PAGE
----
The 5 Most Common Dog Training Questions

Owning a dog can be a wonderful experience. A dog can provide you with a lot of love, friendship and protection. Everybody loves a well-trained dog. Whether it’s keeping them from barking at everything that moves or teaching them to do a complicated trick, training is a significant part of dogs’ great companions. But sometimes, you may need to train your dog, which can be a crazy experience. Here are the answers to the most common questions every dog owner faces.

Don’t be afraid to experiment a bit, get help from friends or family, or even hire a professional trainer.

  1. Why Does My Dog Pull The Leash?
    • “Why does my dog keep pulling the leash” is one of the most asked questions about dog training. The answer is pretty simple; actually, dogs pull on the leash when you’re out for a walk, as they have learned that’s how they can quickly move forward (or to the direction they want to go). Allowing yourself to be pulled along by your dog reinforces such behaviour. Basically, your dog is the one taking you out for a walk.
    • Fear not, however, as there are ways to stop such behaviour. For example, when your dog pulls on the leash the next time you are out for a walk, stand still and wait for the leash to slack before moving forward again. You could also take a few steps back or turn in a different direction.
  2. How Can I Get My Dog To Stop Biting?
    • The first thing to remember when you’re teaching a dog not to bite is that all dogs bite—even the sweetest, most well-behaved dogs—and it’s a pretty common thing for them to do at heart. Dogs practice their biting on each other (puppies bite each other’s ears and legs all the time) and on us, which we don’t love but are commonplace for them.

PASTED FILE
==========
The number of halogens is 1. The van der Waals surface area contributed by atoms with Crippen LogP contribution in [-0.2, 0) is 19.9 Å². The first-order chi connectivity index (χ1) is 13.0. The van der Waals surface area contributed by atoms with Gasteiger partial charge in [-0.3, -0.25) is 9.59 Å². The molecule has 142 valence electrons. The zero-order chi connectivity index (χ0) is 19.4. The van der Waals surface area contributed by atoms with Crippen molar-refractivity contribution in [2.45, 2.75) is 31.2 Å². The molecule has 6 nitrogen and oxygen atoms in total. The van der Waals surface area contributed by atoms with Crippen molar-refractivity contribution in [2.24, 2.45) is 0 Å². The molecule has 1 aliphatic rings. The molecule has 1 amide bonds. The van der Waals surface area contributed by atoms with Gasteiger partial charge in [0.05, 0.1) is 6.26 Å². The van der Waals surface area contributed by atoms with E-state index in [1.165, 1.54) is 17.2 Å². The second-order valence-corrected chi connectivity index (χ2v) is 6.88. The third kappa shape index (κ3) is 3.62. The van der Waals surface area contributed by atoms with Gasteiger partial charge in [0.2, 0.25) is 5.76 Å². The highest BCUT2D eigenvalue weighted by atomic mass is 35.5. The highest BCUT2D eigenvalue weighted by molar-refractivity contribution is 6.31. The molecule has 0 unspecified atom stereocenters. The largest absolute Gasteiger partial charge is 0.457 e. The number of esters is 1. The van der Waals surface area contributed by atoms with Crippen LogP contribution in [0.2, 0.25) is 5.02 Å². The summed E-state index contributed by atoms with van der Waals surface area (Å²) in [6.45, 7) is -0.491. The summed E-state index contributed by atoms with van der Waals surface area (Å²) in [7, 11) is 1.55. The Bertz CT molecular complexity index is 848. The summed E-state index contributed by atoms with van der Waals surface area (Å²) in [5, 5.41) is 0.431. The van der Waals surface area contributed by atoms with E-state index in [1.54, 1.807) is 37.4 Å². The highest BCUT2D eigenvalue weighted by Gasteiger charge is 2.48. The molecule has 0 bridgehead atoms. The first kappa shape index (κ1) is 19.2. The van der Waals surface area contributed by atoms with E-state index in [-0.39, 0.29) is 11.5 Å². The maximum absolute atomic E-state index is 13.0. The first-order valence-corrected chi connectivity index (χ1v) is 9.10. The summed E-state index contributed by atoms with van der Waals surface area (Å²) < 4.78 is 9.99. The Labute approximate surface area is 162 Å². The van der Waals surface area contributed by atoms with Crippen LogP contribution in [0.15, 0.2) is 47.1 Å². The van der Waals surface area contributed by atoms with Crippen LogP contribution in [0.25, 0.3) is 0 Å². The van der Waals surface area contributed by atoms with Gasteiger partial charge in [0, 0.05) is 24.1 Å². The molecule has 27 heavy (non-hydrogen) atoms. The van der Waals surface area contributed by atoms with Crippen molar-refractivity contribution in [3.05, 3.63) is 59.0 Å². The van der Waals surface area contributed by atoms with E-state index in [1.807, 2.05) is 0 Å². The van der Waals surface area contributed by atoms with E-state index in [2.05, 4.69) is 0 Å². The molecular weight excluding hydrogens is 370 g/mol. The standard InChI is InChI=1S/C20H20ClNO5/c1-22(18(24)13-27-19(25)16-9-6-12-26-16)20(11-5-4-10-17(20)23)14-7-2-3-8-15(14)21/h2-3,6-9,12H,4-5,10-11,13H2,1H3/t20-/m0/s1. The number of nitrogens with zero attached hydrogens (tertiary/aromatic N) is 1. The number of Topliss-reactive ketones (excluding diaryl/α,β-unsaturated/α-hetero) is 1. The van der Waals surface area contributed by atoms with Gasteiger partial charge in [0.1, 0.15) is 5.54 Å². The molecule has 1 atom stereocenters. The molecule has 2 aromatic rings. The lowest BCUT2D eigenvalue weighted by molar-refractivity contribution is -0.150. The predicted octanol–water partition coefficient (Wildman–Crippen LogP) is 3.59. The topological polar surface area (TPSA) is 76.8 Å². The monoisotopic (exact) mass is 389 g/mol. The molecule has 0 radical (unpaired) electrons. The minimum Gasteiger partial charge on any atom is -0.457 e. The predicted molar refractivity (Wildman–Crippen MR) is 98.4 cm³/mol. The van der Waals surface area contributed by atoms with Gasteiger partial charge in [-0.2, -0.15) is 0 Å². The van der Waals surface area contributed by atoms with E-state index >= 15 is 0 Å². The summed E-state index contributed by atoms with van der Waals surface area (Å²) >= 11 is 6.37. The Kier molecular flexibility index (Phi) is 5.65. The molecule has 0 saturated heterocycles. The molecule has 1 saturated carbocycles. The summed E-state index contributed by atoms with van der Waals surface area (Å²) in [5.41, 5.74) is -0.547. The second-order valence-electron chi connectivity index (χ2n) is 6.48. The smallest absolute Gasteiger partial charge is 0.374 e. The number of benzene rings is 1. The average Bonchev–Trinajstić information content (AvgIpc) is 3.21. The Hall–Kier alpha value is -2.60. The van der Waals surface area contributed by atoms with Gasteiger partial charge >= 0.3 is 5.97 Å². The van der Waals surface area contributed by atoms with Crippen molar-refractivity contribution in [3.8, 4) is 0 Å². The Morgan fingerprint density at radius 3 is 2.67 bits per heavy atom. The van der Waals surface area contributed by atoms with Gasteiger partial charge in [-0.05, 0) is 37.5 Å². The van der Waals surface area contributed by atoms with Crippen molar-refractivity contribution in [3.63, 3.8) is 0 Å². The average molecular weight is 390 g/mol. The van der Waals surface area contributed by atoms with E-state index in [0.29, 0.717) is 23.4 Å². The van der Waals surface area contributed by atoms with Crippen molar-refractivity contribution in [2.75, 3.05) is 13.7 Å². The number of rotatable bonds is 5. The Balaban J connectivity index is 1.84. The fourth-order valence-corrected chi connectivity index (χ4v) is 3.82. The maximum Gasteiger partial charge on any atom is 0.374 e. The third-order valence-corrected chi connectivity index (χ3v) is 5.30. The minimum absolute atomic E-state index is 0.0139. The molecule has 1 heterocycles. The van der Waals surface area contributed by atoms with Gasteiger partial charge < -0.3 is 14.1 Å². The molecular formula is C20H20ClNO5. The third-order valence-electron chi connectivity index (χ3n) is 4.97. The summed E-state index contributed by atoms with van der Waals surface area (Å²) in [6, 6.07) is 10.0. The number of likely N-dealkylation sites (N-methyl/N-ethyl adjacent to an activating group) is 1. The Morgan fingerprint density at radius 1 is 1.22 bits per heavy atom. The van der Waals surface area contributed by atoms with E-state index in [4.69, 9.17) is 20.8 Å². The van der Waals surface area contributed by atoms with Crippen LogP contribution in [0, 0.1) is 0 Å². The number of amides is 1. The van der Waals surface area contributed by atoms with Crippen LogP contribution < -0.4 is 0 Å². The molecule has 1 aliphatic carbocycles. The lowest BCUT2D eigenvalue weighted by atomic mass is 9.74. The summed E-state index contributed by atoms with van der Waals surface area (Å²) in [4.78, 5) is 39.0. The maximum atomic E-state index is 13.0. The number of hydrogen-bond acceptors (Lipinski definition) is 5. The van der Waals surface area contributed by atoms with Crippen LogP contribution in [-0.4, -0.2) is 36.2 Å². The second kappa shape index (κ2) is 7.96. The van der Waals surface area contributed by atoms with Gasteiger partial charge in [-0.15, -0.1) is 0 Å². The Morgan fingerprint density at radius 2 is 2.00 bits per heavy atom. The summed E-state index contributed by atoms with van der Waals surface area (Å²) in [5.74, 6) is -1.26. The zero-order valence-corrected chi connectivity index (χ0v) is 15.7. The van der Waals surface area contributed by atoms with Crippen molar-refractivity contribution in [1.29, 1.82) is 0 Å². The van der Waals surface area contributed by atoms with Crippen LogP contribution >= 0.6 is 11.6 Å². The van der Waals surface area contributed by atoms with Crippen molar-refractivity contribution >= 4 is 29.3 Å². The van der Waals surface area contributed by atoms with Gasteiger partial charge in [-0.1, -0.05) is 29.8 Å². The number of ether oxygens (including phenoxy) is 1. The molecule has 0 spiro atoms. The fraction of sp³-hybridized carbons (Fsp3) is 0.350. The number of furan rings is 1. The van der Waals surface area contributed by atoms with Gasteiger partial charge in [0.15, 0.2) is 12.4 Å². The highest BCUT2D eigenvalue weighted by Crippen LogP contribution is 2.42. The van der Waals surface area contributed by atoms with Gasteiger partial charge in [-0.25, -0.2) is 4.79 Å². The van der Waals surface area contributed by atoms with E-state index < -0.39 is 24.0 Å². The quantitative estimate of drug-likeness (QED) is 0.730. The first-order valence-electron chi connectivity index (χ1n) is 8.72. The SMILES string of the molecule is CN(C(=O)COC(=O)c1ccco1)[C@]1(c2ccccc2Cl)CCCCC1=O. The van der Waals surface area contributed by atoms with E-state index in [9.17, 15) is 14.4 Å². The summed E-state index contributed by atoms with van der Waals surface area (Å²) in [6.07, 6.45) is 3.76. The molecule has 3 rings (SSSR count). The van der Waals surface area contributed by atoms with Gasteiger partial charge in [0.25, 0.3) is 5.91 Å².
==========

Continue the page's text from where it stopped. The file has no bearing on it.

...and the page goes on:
• If your dog is biting you, it might be because they’re playing or teething (puppies use their mouths to explore everything), or they’re stressed out and need more exercise. You can try redirecting your dog when they start biting by giving them a toy to chew on instead. If your dog isn’t responding to that, try increasing the exercise you provide them with every day. Puppies need way more activity than full-grown dogs, so make sure you adjust accordingly!
  3. The Best Training Method?
    • Positive (reward-based) reinforcement training is the preferred dog training method anywhere and everywhere. Forcing or punishing your dog throughout training could lead to catastrophic results, not to mention inhumane ones. Instead, rewarding your dog through food treats or petting ensures proper training and strengthens your bond as a dog parent.
  4. How/Where Do I Start?
    • With the vast reference, you can find on the internet, in books, or on social media, it can be confusing where or how should you start training your dog. The answer, however, truly depends on where you are relationship-wise with your dog. It’s best to gain your dog’s trust before jumping on dog training. It’s easier to train and provide a reward when they know they can trust you. The basics of sit, stay, stand/up, or calling them by name should be the first on the list. You could always go back to these commands when training them for more complex training in the future. More importantly, it promotes proper behaviour and conditions them to learn more commands.
  5. How Often Should I Train My Dog?
    • Experts say it’s best to train your dog consistently and in short intervals. Dogs naturally have a short attention span (not including uncontrolled distractions), so training them 2-3 times a day for 10-15 minutes for commands is best for better results. It can be daunting to continue training them after the basics (i.e., sit, stay) but remember that consistency is critical and providing routine training reinforces trust and enhances their overall training.

In conclusion, it takes time to train a pup, and they need lots of love and encouragement along the way. You also have to be consistent with your commands. Don’t use different words for the same command in different situations, or your dog will only respond half the time. Keep their physical health in mind as well. Remember, a simple change in diet can solve most common dog behavioural problems. Don’t be afraid to experiment a bit, get help from friends or family, or even hire a professional trainer. Best of luck, fellow furry parent!